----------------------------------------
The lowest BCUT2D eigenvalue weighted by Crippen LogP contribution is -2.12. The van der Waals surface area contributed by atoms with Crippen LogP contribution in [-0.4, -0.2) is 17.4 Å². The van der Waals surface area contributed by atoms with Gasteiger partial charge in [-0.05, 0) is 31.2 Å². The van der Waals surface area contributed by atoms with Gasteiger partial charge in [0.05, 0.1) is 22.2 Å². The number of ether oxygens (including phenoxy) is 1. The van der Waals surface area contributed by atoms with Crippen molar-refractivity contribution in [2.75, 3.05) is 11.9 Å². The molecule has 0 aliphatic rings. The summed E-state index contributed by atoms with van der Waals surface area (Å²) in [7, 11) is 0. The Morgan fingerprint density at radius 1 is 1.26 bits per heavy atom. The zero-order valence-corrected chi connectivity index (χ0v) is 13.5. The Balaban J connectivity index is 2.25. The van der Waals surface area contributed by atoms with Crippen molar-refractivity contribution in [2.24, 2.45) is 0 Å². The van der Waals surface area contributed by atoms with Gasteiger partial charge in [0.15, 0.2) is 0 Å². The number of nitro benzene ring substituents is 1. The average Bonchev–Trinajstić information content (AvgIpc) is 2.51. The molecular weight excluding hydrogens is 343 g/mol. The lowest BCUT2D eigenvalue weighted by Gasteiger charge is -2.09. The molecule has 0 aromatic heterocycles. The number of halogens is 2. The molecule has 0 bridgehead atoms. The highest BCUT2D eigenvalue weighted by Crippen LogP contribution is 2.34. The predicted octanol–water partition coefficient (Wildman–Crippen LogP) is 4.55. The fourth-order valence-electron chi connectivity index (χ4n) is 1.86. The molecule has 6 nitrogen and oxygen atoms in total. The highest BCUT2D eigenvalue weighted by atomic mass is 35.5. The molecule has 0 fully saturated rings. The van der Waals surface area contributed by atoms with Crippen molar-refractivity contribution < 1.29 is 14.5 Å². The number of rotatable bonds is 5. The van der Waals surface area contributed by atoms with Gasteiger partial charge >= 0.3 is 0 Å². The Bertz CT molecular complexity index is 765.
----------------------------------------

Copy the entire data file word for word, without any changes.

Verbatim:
The lowest BCUT2D eigenvalue weighted by Crippen LogP contribution is -2.12. The van der Waals surface area contributed by atoms with Crippen LogP contribution in [-0.4, -0.2) is 17.4 Å². The van der Waals surface area contributed by atoms with Gasteiger partial charge in [-0.05, 0) is 31.2 Å². The van der Waals surface area contributed by atoms with Gasteiger partial charge in [0.05, 0.1) is 22.2 Å². The number of ether oxygens (including phenoxy) is 1. The van der Waals surface area contributed by atoms with Crippen molar-refractivity contribution in [2.75, 3.05) is 11.9 Å². The molecule has 0 aliphatic rings. The summed E-state index contributed by atoms with van der Waals surface area (Å²) in [7, 11) is 0. The Morgan fingerprint density at radius 1 is 1.26 bits per heavy atom. The zero-order valence-corrected chi connectivity index (χ0v) is 13.5. The Balaban J connectivity index is 2.25. The van der Waals surface area contributed by atoms with Crippen molar-refractivity contribution in [2.24, 2.45) is 0 Å². The van der Waals surface area contributed by atoms with Gasteiger partial charge in [0.15, 0.2) is 0 Å². The number of nitro benzene ring substituents is 1. The average Bonchev–Trinajstić information content (AvgIpc) is 2.51. The molecular weight excluding hydrogens is 343 g/mol. The lowest BCUT2D eigenvalue weighted by Gasteiger charge is -2.09. The molecule has 0 aromatic heterocycles. The number of halogens is 2. The molecule has 0 bridgehead atoms. The highest BCUT2D eigenvalue weighted by Crippen LogP contribution is 2.34. The predicted octanol–water partition coefficient (Wildman–Crippen LogP) is 4.55. The fourth-order valence-electron chi connectivity index (χ4n) is 1.86. The molecule has 6 nitrogen and oxygen atoms in total. The highest BCUT2D eigenvalue weighted by atomic mass is 35.5. The molecule has 0 fully saturated rings. The van der Waals surface area contributed by atoms with Crippen molar-refractivity contribution < 1.29 is 14.5 Å². The number of rotatable bonds is 5. The van der Waals surface area contributed by atoms with Gasteiger partial charge >= 0.3 is 0 Å². The Bertz CT molecular complexity index is 765.